Medical debt would be scrubbed from consumers’ credit reports under a proposal financial regulators are considering, an effort to aid millions of US households grappling with hefty outstanding bills.
(Bloomberg) — Medical debt would be scrubbed from consumers’ credit reports under a proposal financial regulators are considering, an effort to aid millions of US households grappling with hefty outstanding bills.
The US Consumer Financial Protection Bureau said Thursday it’s starting to fashion a rule that would ban credit-reporting companies from including the debt, while also stopping lenders from considering it when deciding whether to allow a consumer to borrow. The rule would also halt coercive repayment practices, according to a CFPB statement Thursday.
“Research shows that medical bills have little predictive value in credit decisions, yet tens of millions of American households are dealing with medical debt on their credit reports,” CFPB Director Rohit Chopra said in the statement.
Medical debt in the US has swelled in recent years, with a March 2022 CFPB report indicating that approximately 20% of US households reported having it in some form. The report was the agency’s first in which it publicly considered such debt, and Chopra said at the time the medical billing process in the US often leaves consumers in a “doom loop.” Billing can be chaotic, insurance payouts can be slow and debt collectors may not have sufficient documentation to know if a reported debt is correct, the CFPB found.
Chopra said debt collectors can often use the threat of a hit to a person’s credit report — which can increase interest rates they pay on mortgages, car loans and other credit, or even make it harder to get a job or rental housing — to get them to pay a debt the person may not even owe. The report found that medical obligations made up around 58% of all uncollected debts reported to consumer credit-reporting bureaus.
The White House has also shown interest in the topic, and the CFPB has continued to look at it since 2022. The consumer watchdog agency requested information in July on medical payment options such as credit cards, to learn more about how prevalent the sometimes-harmful products are and what damage some of their features can inflict on consumers.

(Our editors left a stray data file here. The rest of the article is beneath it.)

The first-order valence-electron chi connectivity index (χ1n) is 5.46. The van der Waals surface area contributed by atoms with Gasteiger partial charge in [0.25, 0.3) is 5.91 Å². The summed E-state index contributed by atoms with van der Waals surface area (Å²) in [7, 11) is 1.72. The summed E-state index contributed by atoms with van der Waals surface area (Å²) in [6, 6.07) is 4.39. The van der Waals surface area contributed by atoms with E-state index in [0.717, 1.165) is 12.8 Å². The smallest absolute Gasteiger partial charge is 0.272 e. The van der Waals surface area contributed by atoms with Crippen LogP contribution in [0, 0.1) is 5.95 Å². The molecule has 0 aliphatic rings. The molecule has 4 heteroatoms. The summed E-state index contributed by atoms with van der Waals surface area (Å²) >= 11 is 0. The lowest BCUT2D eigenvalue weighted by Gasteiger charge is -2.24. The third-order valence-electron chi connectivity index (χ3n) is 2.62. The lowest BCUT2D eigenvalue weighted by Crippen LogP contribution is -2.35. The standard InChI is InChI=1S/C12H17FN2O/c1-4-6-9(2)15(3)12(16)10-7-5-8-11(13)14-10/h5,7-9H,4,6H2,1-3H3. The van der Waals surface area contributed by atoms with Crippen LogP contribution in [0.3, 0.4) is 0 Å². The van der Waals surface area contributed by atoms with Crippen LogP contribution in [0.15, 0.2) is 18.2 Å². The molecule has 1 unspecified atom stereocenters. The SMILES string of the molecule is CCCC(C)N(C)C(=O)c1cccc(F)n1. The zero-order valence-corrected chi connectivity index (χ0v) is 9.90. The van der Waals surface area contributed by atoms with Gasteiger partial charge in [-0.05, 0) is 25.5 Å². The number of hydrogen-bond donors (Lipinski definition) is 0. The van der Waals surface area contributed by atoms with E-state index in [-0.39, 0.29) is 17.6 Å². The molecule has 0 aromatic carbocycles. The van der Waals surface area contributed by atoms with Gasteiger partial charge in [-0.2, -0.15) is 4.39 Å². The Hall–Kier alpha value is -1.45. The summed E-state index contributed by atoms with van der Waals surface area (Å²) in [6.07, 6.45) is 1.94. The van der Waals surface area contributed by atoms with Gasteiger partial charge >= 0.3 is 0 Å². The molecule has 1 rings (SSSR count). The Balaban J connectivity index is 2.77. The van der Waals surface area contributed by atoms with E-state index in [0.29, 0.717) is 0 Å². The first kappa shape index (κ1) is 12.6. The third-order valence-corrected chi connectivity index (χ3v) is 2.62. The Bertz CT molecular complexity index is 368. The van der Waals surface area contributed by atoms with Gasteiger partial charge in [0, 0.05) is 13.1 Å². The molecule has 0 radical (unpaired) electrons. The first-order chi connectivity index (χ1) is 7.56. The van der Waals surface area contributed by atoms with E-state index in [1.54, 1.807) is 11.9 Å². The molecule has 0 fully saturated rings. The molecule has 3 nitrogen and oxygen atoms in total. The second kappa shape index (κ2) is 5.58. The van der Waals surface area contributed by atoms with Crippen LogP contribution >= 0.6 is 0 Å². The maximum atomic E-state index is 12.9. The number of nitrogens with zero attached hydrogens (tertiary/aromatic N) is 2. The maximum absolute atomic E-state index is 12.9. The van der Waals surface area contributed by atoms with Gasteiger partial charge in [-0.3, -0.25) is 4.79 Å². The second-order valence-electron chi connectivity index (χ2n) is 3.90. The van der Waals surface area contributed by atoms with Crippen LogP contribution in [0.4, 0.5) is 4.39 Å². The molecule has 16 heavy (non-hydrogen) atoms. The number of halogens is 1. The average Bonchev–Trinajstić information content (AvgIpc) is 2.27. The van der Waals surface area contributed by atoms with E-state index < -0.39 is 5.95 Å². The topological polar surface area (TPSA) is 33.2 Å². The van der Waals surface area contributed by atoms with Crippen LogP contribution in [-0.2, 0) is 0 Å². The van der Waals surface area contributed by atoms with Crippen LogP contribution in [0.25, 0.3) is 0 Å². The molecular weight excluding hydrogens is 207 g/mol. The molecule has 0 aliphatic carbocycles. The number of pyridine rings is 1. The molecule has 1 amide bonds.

“Access to health care should be a right, not a privilege just for those who can afford it,” Vice President Kamala Harris told reporters on a call announcing the Biden administration’s efforts.
The three consumer credit bureaus mentioned in the CFPB’s 2022 report — Experian Plc, Equifax Inc. and TransUnion – headed off the regulators by proactively removing more than 70% of existing medical-debt entries on credit reports. But eliminating all of it could make it harder for lenders, landlords and others to have a full picture of a potential borrower, employee or tenant’s creditworthiness, debt-collection and credit-reporting groups say.
The Consumer Data Industry Association, which represents the consumer credit bureaus, said it plans to “constructively engage” with the CFPB on the issue, but added, “We have concerns that some of the proposals may push the limits of the bureau’s authority under federal law.”
The CFPB’s move Thursday is part of a broader effort to update the Fair Credit Reporting Act, a 1970 law governing the credit-reporting industry. Along with the coming proposal on medical debt credit reporting, the CFPB also plans to propose a rule curtailing data brokers’ sales of consumer information without permission in a bid to stop them from feeding people’s personal data to artificial-intelligence and advertising firms.
The CFPB aims to issue a notice of proposed rulemaking at some point in 2024, a senior agency official said.
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